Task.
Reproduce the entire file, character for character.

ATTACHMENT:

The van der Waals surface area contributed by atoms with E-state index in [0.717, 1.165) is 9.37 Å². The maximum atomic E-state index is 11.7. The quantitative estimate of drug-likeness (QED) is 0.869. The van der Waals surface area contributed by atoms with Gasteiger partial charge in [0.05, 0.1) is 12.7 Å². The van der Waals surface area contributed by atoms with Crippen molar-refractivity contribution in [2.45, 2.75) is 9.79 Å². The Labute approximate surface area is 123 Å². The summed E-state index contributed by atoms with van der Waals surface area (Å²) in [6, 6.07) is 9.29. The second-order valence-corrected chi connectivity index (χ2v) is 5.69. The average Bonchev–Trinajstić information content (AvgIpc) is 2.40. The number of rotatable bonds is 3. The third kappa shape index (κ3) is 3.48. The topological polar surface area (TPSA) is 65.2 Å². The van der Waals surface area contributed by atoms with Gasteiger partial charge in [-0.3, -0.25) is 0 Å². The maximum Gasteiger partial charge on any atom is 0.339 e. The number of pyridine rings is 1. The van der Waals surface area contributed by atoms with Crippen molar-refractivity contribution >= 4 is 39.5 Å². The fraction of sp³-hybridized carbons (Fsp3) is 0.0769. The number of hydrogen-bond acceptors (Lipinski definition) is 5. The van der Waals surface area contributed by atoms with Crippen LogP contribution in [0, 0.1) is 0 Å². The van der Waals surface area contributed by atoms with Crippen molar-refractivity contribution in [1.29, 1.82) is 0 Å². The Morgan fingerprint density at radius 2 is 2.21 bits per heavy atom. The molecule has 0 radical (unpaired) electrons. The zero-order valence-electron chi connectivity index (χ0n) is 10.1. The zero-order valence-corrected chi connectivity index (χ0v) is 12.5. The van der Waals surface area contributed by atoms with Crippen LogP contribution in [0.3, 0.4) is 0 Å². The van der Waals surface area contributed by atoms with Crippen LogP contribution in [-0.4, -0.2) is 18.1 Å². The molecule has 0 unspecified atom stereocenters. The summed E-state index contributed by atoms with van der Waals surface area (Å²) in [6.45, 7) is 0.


The van der Waals surface area contributed by atoms with E-state index in [0.717, 1.165) is 9.37 Å². The maximum atomic E-state index is 11.7. The quantitative estimate of drug-likeness (QED) is 0.869. The van der Waals surface area contributed by atoms with Gasteiger partial charge in [0.05, 0.1) is 12.7 Å². The van der Waals surface area contributed by atoms with Crippen molar-refractivity contribution in [2.45, 2.75) is 9.79 Å². The Labute approximate surface area is 123 Å². The summed E-state index contributed by atoms with van der Waals surface area (Å²) in [6, 6.07) is 9.29. The second-order valence-corrected chi connectivity index (χ2v) is 5.69. The average Bonchev–Trinajstić information content (AvgIpc) is 2.40. The number of rotatable bonds is 3. The third kappa shape index (κ3) is 3.48. The topological polar surface area (TPSA) is 65.2 Å². The van der Waals surface area contributed by atoms with Gasteiger partial charge in [-0.3, -0.25) is 0 Å². The maximum Gasteiger partial charge on any atom is 0.339 e. The number of pyridine rings is 1. The van der Waals surface area contributed by atoms with Crippen molar-refractivity contribution >= 4 is 39.5 Å². The fraction of sp³-hybridized carbons (Fsp3) is 0.0769. The number of hydrogen-bond acceptors (Lipinski definition) is 5. The van der Waals surface area contributed by atoms with Crippen LogP contribution in [0, 0.1) is 0 Å². The van der Waals surface area contributed by atoms with Crippen molar-refractivity contribution in [1.29, 1.82) is 0 Å². The Morgan fingerprint density at radius 2 is 2.21 bits per heavy atom. The molecule has 0 radical (unpaired) electrons. The zero-order valence-electron chi connectivity index (χ0n) is 10.1. The zero-order valence-corrected chi connectivity index (χ0v) is 12.5. The van der Waals surface area contributed by atoms with Crippen LogP contribution in [0.3, 0.4) is 0 Å². The van der Waals surface area contributed by atoms with Crippen LogP contribution in [-0.4, -0.2) is 18.1 Å². The molecule has 0 unspecified atom stereocenters. The summed E-state index contributed by atoms with van der Waals surface area (Å²) in [6.45, 7) is 0.